AUGUSTA, April 25, 1865.
Major-General WILSON, U. S. Army:
Lieutenant Colonel G. A. Henry, jr., of General Johnston's staff, telegraphs me from Charleston, S. C., yesterday that he is on the way with orders from Major-General Sherman to suspend hostilities, and that he will make all possible haste.
B. D. FRY,
Brigadier-General, Commanding District.
SPECIAL FIELD ORDERS,
MACON, GA., Numbers 25.
April 25, 1865.
The provost-marshal of the Cavalry Corps, Military Division of the Mississippi, will at once parole all officers and men captured in the Department of Tennessee and Georgia. The conditions of the parole require that the officers and men shall not serve against the United States of America, or give any information, or do any military duty whatever until regularly exchanged. The parole of the officers and soldiers taken at Macon will be binding, provided the capture of the city is held to be legal, and if it is not, the officers and men will be relieved from the obligation of the parole. The officers captured at Macon will be allowed to retain their side-arms and horses. Major-General Cobb having pledged himself to use his influence with the Confederate authorities to have the parole of the officers and men of Lieutenant-General Forrest's command recognized, they will also be paroled under the conditions that they are not to serve against the United States of America, or give any information, or do any military duty whatever until regularly exchanged as prisoners of war. The utmost dispatch will be used in making out paroles in order that the officers and men may proceed to their homes as soon as possible.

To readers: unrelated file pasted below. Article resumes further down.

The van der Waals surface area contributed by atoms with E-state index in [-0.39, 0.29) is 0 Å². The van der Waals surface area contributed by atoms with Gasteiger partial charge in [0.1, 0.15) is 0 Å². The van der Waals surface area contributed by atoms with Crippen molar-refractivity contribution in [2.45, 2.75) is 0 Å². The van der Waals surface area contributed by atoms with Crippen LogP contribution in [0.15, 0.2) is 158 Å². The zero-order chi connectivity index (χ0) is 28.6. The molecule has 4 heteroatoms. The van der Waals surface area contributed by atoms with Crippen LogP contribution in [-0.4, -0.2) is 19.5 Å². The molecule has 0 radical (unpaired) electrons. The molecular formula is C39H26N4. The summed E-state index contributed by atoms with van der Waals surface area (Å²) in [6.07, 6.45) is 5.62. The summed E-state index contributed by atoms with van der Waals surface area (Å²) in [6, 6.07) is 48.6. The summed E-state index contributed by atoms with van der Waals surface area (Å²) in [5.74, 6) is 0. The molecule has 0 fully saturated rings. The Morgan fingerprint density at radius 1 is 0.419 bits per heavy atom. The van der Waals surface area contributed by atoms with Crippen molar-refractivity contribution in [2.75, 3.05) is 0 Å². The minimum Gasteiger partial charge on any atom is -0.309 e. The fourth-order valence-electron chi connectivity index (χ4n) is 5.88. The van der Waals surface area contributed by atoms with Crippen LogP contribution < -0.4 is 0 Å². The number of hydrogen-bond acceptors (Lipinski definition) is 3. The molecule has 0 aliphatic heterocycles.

By command of Brevet Major-General Wilson:
E. B. BEAUMONT,
Major and Assistant Adjutant-General.
HDQRS. SECOND Brigadier, FIRST DIV., CAVALRY CORPS,
MILITARY DIVISION OF THE MISSISSIPPI,
Macon, Ga., April 25, 1865.
Major E. B. BEAUMONT,
Asst. Adjt. General, Cavalry Corps, Mil. Div. of the Mississippi:
MAJOR: If not inconsistent with the views of the major-general commanding, I would respectfully, but most earnestly, request that Colonel J. H. Fannin, Thirty-seventh Georgia Reserves, who commanded at West Point after the death of General Tyler, be paroled and permitted to go to his home at La Grange, in this State, until regularly exchanged as a prisoner of war. Colonel Fannin is a gentleman of the highest character and standing, and I am satisfied that no power of the so-called Confederate Government could compel him to violate such a parole. His delicate health and peculiar situation of his family make such a favor particularly desirable to him.
I am, major, very respectfully, your obedient servant,
O. H. LA GRANGE,